I wrote him a longish letter in which I argued that he didn’t really seem to want a sincere apology from me. Rather, he wanted to humiliate me. His refusal to see the article as satire was ridiculous. I pointed out that “reinstatement” for an hourly-paid part time lecturer was a hollow offer when my annual contract would soon be up anyway. I could be reinstated and still never employed again. I needed more assurance than this. I also reminded him of the falsehoods he had spread about me when supporters of mine protested to him. I concluded:
“I refuse to go any further with this hollow negotiation. You want your “pound of flesh”, and I’m not giving it. You apparently will accept nothing other than my public humiliation. I have only asserted the right to free speech. The situation, thus, seems to have reached an impasse. I find it very sad, as will all reasonable people, that my long association with a unique and internationally renowned college should end in this way. I take no comfort in the fact that its days now seem to be numbered. I have apologised for the alleged offence and have mentioned the two key points the Appeal Panel asked me to. My conscience will not allow me to go any further. “
To this day I have received no acknowledgement of this letter, let alone a reply. I had asked for a conclusion to the whole business by end of Tuesday 19th June. I heard nothing. Two days later I learnt, via an email from Mr. Brewerton, that Mr. Dillon had extended the deadline for negotiations to the following Monday. By that time I had arranged to meet journalists from the local papers. The agreement was to keep the affair confidential until it was concluded. I regard their failure to respond to my letter by the time I requested as a conclusion.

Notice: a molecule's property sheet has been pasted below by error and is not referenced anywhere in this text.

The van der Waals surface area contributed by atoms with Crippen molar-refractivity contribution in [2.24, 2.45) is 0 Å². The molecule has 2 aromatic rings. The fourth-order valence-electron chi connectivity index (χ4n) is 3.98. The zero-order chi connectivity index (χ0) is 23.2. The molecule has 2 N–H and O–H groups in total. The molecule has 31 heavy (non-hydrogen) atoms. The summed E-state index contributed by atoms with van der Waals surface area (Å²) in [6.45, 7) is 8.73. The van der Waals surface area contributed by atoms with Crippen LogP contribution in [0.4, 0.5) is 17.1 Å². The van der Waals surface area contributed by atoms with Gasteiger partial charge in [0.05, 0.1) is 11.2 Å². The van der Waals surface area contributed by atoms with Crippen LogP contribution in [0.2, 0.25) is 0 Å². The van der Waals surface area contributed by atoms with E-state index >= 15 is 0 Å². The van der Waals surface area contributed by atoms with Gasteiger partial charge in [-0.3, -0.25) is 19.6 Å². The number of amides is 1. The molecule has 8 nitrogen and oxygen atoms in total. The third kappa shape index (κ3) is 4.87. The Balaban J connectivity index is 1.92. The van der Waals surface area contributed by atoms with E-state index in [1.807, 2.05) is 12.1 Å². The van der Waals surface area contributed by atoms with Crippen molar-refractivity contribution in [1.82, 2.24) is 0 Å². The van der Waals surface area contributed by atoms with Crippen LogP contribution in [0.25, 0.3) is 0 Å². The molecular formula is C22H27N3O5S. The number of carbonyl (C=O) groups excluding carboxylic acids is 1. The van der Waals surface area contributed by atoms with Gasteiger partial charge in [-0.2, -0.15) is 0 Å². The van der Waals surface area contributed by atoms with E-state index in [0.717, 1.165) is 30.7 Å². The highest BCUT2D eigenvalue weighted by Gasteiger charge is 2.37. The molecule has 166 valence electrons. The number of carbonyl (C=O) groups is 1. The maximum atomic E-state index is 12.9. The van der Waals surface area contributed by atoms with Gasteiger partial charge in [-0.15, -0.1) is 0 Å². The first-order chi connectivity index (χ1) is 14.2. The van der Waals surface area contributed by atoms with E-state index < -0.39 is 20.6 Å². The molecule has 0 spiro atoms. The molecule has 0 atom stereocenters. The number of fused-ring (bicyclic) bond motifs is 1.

However, interestingly enough, I have yet to receive a formal communication informing me that I am officially dismissed. But given the level of blunder and incompetence I’ve been subject to I’m hardly surprised. And as for the references to “Alice in Wonderland” in the offending satire, I’m sorry Mr Brewerton, I don’t find them in the least bit inappropriate given the “off-with-his-head” (see the Queen of Hearts in the original Lewis Carroll) style of governance now rife at the College.
A final word. Since all this kafuffle hit the local press I’ve been stopped in the street more times than I can number by friends and, in some cases, by people I barely know. They express their incredulity at Mr. Brewerton’s small minded actions against me. Many of them also put on a long face and offer what sound like condolences. So just to put the record straight: I was an Associate Lecturer with, until this year, a minimum of 105 hours in a year. At the end of last summer the College tried to cut my hours to 20. I took them to grievance procedure and managed to get my hours back up to 50. Mark Taylor officiated. So Mr. Brewerton has not deprived me of a full time job, or even of a particularly significant chunk of my income. The worst he has done – and I do regret this - is to deprive me of contact with students. The best is that he has relieved me of the task of working in an institution that feels sadder by the day.